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Was it Marketers that ruined social media? Yes they did.


A few years ago, social media was simple. On Twitter, we posted what we were doing. On Facebook, we posted with whom we were doing that. On YouTube, we posted the videos and some of us posted a picture on Instagram. If we wanted to see what our friends were up to, we would just have to go to one of those places.

We could go straight to our friends’ pages, but most of us just went to our ‘timelines’. The overview of what had happened on that specific social network. We’d not just see the updates from that one friend, but from all friends. All we had to do is scroll through. Very convenient.

These days everything is different.

Though we still use the networks above, there is so much more we can choose from. We turn to Snapchat for quick connections and funny photos. We are on Messenger, WhatsApp or another messaging app more than on any other platform.

The “Timeline” as we knew it doesn’t exist anymore

If we go to the social networks, the experience is different as well. Because they have grown so much, both in users as in content, we can’t see all the updates anymore. We before we would see all updates from all our friends, now we miss most of what is there.


For many people, including myself, this can be annoying, but there is a good reason for it. We blame the social networks. But we forget to blame the real guilty party: us marketers.

We did it. We are the ones that ruined Social Media.

We saw an opportunity and grabbed it. Without thinking about the consequences.

Marketers saw that social media was a place where people were having conversations. They (we) saw that it was a place where people shared valuable information.

Marketers saw it as the perfect place to interrupt.

There were many warning signs. But a big group of marketers still started using Social Media the way they were used to work: as a billboard. Shouting out their messages, trying to grab the attention.


When that didn’t work, marketers moved to being more ‘relevant’. They moved to trying to be part of the conversation. Talking about the topics people were talking about (“newsjacking” we called it, interfering would be a better word).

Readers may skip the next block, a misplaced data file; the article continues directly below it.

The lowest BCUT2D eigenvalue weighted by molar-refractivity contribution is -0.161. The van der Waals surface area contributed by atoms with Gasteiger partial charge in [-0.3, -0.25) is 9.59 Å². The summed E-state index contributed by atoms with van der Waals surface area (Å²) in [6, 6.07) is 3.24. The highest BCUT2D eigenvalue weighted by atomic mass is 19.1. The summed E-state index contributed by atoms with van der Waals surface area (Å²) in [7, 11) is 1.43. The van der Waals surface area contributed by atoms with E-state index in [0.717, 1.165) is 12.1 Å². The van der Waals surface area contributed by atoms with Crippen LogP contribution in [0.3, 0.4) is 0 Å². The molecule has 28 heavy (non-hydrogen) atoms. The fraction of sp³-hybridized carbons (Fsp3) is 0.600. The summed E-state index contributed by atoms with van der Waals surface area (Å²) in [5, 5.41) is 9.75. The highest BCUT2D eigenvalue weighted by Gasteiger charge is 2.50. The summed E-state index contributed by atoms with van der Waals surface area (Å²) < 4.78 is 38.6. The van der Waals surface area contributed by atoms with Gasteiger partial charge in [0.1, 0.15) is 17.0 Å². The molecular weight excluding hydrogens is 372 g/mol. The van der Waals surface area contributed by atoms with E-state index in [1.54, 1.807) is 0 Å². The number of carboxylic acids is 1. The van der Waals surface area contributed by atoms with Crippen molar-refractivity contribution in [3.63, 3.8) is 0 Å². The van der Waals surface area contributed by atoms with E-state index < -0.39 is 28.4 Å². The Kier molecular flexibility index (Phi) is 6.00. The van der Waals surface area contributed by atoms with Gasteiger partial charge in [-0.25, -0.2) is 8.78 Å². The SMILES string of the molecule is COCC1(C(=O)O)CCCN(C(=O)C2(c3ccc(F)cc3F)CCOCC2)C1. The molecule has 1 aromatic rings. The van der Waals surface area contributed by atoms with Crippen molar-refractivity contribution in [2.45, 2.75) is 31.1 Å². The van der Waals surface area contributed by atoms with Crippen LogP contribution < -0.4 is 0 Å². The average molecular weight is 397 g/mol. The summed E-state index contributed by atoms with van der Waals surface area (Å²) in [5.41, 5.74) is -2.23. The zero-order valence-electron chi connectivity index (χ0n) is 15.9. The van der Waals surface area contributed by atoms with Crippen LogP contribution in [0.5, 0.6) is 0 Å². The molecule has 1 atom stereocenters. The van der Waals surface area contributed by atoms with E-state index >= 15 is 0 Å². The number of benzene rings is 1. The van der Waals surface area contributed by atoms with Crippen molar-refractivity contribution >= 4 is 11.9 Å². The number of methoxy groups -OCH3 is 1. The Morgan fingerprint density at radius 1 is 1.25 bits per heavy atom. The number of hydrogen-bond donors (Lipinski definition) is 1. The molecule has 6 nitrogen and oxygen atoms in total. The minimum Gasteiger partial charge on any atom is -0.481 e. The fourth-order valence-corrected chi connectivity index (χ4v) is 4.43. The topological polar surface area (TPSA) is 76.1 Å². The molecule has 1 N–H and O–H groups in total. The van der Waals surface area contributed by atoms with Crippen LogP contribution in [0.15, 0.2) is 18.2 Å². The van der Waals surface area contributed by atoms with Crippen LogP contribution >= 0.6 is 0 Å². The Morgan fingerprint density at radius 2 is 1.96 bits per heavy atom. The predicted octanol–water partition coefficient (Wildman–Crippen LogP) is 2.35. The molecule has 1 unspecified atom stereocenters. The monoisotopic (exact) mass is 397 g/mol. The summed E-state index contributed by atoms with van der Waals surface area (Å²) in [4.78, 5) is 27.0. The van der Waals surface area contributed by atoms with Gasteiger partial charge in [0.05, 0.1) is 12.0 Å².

And when that didn’t work anymore we started to create ‘viral content’. Which translates to irrelevant content that people would share. Just for that bit of attention.


In the meantime, the social networks were ‘fighting’ on the other side. They were trying to solve two things:

  1. How to make sure people would stay and come back. Even though their timelines were sometimes flooded with irrelevant updates. Most of them from brands
  2. How to make money

They came up with one solution for both problems: change the algorithm of the timeline.

In the last few years, all social networks have changed an essential element on their platform: the timeline. With Instagram a few weeks ago being the last of the ‘traditional’ social networks. They all changed their algorithm in a way that it is no longer about the timeline, but about relevance.

Instead of seeing a stream of messaging, where you could scroll back in time to see what you’ve missed, it is now about relevancy. You see the ‘most relevant’ updates. According to the social network that is.

Now, the more you interact with someone, the more you will see them on our timelines. Brands now have a problem. Their updates won’t show up as often anymore in the timelines. Because it isn’t relevant enough. Because they don’t get enough interaction and because they don’t pay enough.

The only ‘real’ chance brands have now is advertising. That will get you in the ‘timeline’ (which in essence isn’t a timeline anymore). But if it will do much for you remains to be seen. After all, you do need to be relevant.

A new challenge

Brand marketers face a new challenge: how to get the most out of social media. To actually be successful, they need to be relevant and they need to get more interaction going.

But before marketers start creating content, they should first step back. Think about what helps their target audience. Then create a strategy.

A strategy that is not based on interruption. A strategy that won’t ruin Social Networks even more. That strategy could be that you don’t use Social Media as the platform to be on. But as the platform to understand your audience.

Let’s not ruin anything else and think first, please.



Bas van den Beld is an award winning Digital Marketing consultant, trainer and speaker. He is the founder of State of Digital and helps companies develop solid marketing strategies.
  • iamoldskool

    Us marketers shouldn’t be allowed nice things…we always break them